Lemon Tart Time

I don't know what was going on with me Saturday. My alarm had gone off and friends had texted me, but I didn't wake up until 11:36am.  That doesn't happen to me often. Regardless of my late start in the day I went to the farmers market, enjoyed a short hike and went grocery shopping, but still felt tired and a bit anxious. Well, whenever I feel this way the next best thing to do is to cook something. Nothing feels better then losing yourself to mixing ingredients together, playing with food, popping thing in and out of the oven, the therapy of washing dishes and then sitting down and eating something tasty and delious. Yes, this was what I needed to do.

I had moved to Colorado at the end of March thinking I was playing it smart in missing most of the snow. Wrong. April snow fall this year has been on a record high. Six snow storms and there is possibly another one still on its way. Which means I needed to bake something summery, fresh, delightful and light to remind me that summer is coming. I did some quick research and felt like a Lemon Pie sounded amazing. However Lemon Pie is usually assoicated with Lemon Mergue Pie. I'm not a huge fan... hmmm, not a fan of Mergue at all. So my research changed from pies to tarts.

The recipe I settled on was from the Food Network by Jamie Deen. It had good reviews, looked tasty, had minimal butter and sugar... and had lots of steps. When I'm in the mood to bake I really enjoy the process. Something the requires opening a package, putting it on a cooking sheet and baking for 12 minutes, does not cut it. The Lemon Tart recipe had a lot of steps, but were all easy and basically required more attention to the crust which was really easy and tasty. So if you're new to cooking, don't be scared or pass up this tart. It is easy, just a lot of steps that you need to be aware of.

The Recipe:

Lemon Tart
Serves: depends on how big you cute the pieces

Crust:
1/4 cup blanched silvered almonds
1 1/4 cups all-purpose flour, plus more for dusting
1/2 cup confectioners' sugar
1/4 teaspoon kosher salt
10 tablespoons unsalted butter, very cold, sliced
1 large egg, lightly beaten
Nonstick spray

For the curst: toast the almonds in a dry skillet over medium heart, while stirring, until just slightly blonde, about 3 min. Remove and place on a plate to cool completely. You can stick in the freezer to hurry up this process. - I didn't do this part and the crust still tasted really good. But when I make this again I'll make it with the almonds.

In a food processor add the flour, confectioners' sugar and salt and pulse a few times just to blend it. Add the cooled almonds (or a bit of extra flour it you're not using almonds) and pluse again for 30 sec. Add the butter and pluse until the dough looks like small clumps. Add the beaten egg and pulse in long increments, again until the dough comes together. It should be bunched up in a few balls. - I added a 1/2 teaspoon of almond extract since I didn't use silvered almonds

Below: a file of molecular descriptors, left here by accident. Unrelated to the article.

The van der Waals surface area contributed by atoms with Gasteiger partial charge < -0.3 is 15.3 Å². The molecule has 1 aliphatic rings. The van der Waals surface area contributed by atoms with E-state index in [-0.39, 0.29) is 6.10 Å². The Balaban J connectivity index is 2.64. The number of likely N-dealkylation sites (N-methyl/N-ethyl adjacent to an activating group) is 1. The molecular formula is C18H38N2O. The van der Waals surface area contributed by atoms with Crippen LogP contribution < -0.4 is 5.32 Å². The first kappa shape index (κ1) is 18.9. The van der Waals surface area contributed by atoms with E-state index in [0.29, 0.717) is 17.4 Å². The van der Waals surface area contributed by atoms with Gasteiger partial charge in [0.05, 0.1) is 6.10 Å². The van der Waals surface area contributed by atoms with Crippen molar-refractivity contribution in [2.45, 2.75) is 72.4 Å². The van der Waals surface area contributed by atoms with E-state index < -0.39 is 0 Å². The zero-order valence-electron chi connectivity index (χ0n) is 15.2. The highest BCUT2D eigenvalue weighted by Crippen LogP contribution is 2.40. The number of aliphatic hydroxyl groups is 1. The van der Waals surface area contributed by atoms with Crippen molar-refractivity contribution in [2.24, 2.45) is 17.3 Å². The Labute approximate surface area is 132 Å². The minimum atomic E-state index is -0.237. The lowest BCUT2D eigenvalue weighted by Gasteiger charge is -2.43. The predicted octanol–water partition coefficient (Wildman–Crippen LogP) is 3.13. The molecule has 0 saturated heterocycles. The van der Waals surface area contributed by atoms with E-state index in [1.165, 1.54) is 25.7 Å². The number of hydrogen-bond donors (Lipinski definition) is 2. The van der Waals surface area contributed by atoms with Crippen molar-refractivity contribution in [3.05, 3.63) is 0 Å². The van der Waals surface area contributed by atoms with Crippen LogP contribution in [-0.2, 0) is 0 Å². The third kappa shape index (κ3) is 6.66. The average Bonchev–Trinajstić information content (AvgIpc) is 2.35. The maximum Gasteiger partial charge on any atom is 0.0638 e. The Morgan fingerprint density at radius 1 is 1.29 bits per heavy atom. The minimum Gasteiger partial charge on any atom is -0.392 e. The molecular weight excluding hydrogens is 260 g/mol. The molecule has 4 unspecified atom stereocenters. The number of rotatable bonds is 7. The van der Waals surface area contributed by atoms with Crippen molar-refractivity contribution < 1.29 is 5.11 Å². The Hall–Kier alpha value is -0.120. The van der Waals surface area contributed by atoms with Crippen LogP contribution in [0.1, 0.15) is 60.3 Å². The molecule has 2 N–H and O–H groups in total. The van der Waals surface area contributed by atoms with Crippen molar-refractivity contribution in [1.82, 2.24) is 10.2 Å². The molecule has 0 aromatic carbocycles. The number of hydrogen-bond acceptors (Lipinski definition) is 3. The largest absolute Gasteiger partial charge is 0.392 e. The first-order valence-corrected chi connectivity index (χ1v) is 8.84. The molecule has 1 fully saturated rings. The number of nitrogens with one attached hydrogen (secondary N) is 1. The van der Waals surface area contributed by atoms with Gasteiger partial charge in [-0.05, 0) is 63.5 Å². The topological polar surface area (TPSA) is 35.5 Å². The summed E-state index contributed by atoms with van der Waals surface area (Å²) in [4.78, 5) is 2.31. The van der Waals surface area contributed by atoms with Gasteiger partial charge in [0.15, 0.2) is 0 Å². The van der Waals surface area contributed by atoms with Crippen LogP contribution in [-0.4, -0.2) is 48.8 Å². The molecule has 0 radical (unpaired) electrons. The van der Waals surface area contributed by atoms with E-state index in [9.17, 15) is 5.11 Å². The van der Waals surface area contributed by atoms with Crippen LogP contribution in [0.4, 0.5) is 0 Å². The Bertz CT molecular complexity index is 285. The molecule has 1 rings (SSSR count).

Spray a 9-inch tart pan with a removable bottom with nonstick spray. - I didn't have a tart pan, instead I used a 9-inch pie dish and just covered with butter from the butter wrapper. Heavly dust your workspace and hands with flour. Remove the dough from the food processor. Knead lightly a few times to incorporate all the dry ingredients, and then form into a flat disc. Press the dough into the prepared tart pan. Chill for 30 minutes in the freezer. - in these 30 minutes I did some quick clean up and started juicing the lemons

Preheat the oven to 350 degrees F.

Remove the tart from the freeze and place on a baking sheet. Prick the bottom of the tart all over with a fork to prevent the dough from puffing while it bakes. Line the tart with parchment paper and pie weights on top. Bake the crust for 25 minutes. Remove the tart from the oven, remove the parchment and pie weights and bake for 2 more minutes. If the tart has puffed at all during baking, you can press the dough back down with a spoon. - I also did not have pie weights or dried beans instead I used another pie dish and filled it with a bit of water to weight it down. This seemed to do the trick.

While the crust bakes, make the curd.

Lemon Curd:
1 1/4 cup granulated sugar
3/4 cup freshly squeezed lemon juice (4 to 6 lemons)
1/4 teaspoon kosher salt
4 large eggs plus 1 large yolk
6 tablespoons unsalted butter, cut into tablespoon size slices
Confectioners' Sugar, for garnish, optional

Whisk together the granulated sugar, lemon juice, salt and eggs in a heavy-bottomed medium saucepan off the heat. Once the mixture is well blended, place over medium heat and cook while stirring, until the curd is thick, about 8 - 10 minutes. The curd is cooked when it reaches 170 degrees F. Turn off the heat or reduce to a simmer, then whisk in the butter piece by piece; it will lossen up slightly. 

Remove the crust from the oven and carefully add the lemon curd. Do not overfill the tart dough; fill just below the top of the tart. Bake the tart until set, about 10 - 15 more minutes. The middle will still be a bit jiggly, but once it cools it will be fine. Remove from the oven and let cool completely before serving. Garnish with confectioners' sugar if desired.

Notes About the Recipe: I found the tart pleasantly sweet enought so I didn't put confectioners' sugar on top, instead I zested a few of the lemon peels and sprinkled that on top.